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woman in sleep maskFeeling depressed? Sleeping with your TV or smart phone on could be a contributing factor. A new study suggests that exposure to dim lights when it should be dark may put you at risk for depression, according to two recent articles, on discovery.com and the UK’s Daily Mail. Light exposure at the wrong times of day has been also linked to many health problems. In the study, hamsters that were exposed to round-the-clock dim light produced more of an immune system molecule in their brains called TNF, which is linked to inflammation. Previous studies have shown a strong association between chronic inflammation and depression.

“The results we found in hamsters are consistent with what we know about depression in humans,” Tracy Bedrosian, a doctoral student in neuroscience at Ohio State University in Columbus, told the Daily Mail.

She added, “The good news is that people who stay up late in front of the TV and the computer may be able to undo some of the harmful effects just by going back to a regular light-dark cycle and minimizing their exposure to artificial light at night.”

Major depression has grown more common in recent decades

Bedrosian explained in the discovery.com article that while there is probably no single reason for this trend, researchers suspect that light disturbances may play a part. People today are exposed to far more sources of artificial light at night than they were 100 years ago, whether from computers in their bedrooms or falling asleep with the TV on.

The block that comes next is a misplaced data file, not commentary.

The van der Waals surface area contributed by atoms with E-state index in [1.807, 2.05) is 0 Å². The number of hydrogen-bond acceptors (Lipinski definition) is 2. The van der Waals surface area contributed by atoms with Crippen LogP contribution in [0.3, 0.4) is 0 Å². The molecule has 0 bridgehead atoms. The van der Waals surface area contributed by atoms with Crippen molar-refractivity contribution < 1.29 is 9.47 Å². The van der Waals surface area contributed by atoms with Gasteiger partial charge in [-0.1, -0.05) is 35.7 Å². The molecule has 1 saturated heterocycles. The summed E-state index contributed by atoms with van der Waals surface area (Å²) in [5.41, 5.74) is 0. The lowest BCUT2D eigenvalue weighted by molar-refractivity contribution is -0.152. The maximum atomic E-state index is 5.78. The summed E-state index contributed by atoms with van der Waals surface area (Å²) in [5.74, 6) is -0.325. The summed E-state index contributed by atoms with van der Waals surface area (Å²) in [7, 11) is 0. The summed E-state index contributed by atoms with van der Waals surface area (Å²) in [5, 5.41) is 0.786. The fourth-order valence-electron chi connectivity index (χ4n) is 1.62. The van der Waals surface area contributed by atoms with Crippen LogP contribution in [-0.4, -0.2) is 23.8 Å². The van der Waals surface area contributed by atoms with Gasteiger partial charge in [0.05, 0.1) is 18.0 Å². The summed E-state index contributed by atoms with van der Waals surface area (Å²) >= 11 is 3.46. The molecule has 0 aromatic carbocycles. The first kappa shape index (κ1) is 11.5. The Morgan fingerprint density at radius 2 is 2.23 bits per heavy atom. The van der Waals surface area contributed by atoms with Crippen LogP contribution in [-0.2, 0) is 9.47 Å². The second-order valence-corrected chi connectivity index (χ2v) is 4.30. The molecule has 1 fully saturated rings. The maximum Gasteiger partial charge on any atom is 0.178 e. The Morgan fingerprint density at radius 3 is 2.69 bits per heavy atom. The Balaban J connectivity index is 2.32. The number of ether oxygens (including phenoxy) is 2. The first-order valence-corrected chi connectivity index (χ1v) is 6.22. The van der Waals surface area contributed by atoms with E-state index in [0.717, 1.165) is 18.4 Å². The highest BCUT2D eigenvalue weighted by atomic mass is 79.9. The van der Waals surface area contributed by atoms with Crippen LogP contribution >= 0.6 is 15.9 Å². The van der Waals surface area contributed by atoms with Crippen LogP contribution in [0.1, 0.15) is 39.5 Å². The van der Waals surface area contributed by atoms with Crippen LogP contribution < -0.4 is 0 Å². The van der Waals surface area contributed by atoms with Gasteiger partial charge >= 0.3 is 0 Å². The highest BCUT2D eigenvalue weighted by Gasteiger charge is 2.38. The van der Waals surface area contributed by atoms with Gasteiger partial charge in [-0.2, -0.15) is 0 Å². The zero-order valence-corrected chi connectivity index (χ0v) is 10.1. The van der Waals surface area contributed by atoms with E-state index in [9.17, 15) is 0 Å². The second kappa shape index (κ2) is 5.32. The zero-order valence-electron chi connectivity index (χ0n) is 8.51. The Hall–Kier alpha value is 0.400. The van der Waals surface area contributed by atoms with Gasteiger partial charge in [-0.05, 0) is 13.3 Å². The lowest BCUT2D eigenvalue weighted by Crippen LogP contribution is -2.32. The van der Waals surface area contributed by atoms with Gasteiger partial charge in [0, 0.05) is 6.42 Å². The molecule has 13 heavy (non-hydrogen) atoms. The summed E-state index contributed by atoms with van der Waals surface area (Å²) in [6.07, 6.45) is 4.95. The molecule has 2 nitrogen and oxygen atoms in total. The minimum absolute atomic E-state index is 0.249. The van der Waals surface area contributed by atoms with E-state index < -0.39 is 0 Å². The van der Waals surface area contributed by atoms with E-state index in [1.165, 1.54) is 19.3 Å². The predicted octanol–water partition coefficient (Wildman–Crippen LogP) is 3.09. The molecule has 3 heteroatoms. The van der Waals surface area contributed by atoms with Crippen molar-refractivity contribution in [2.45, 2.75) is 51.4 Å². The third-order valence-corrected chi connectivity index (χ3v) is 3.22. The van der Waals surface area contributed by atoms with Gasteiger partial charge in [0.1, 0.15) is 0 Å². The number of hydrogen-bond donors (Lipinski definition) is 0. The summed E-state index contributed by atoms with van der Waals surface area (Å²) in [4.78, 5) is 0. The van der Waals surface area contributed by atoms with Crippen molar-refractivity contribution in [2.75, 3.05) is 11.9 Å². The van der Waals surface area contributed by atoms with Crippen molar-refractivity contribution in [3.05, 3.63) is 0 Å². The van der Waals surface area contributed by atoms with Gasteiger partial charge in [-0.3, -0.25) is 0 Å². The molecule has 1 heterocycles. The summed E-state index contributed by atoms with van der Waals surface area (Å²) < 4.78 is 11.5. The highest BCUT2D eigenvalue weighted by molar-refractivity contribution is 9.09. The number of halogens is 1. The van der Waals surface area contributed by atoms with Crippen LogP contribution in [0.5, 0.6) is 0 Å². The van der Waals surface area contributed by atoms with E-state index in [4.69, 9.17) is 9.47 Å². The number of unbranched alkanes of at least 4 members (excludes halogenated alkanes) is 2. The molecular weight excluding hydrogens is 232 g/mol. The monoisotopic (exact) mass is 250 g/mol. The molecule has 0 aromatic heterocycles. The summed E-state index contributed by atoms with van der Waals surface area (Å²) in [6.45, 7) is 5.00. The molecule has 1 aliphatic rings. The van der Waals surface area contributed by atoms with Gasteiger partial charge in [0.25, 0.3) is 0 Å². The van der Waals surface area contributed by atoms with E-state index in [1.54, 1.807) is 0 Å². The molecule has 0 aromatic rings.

Studies have also found that people who work night shifts have higher rates of mood disorders compared to people who sleep when their bodies are supposed to sleep.

Light exposure at night linked to moods

To explain how light exposure at night might affect the moods of both hamsters and people, the researchers focused on the hormone melatonin. Produced as soon as our bodies sense darkness, melatonin acts as an antioxidant, regulates our circadian rhythms, helps us fall asleep and controls the release of other hormones.

When even a small amount of light is present when the body is trying to sleep, it might release the wrong amount of melatonin or it might get produced at the wrong time, leading to any number of problems including mood disorders, diabetes and sleep disturbances.

Neurologist Phyllis Zee, director of the Sleep Disorders Program at Northwestern University in Chicago, explained in the discover.com article that there is a very strong relationship between melatonin and “depression, sleep and circadian rhythms, as well as obesity and metabolism.”

“Light affects so many biological systems,” she added. “It is a very powerful drug for the brain.”

For better health, sleep in total darkness

To help you get the kind of sleep that studies have shown to be the most beneficial, we at Cabeau would like to suggest the Midnight Magic Sleep Mask. Because the adjustable nose bridge allows you to bend and mold the mask to your unique facial features, you are actually able to sleep in complete darkness, whether traveling or at home in your own bed.

Here’s to good health, here’s to good sleep.

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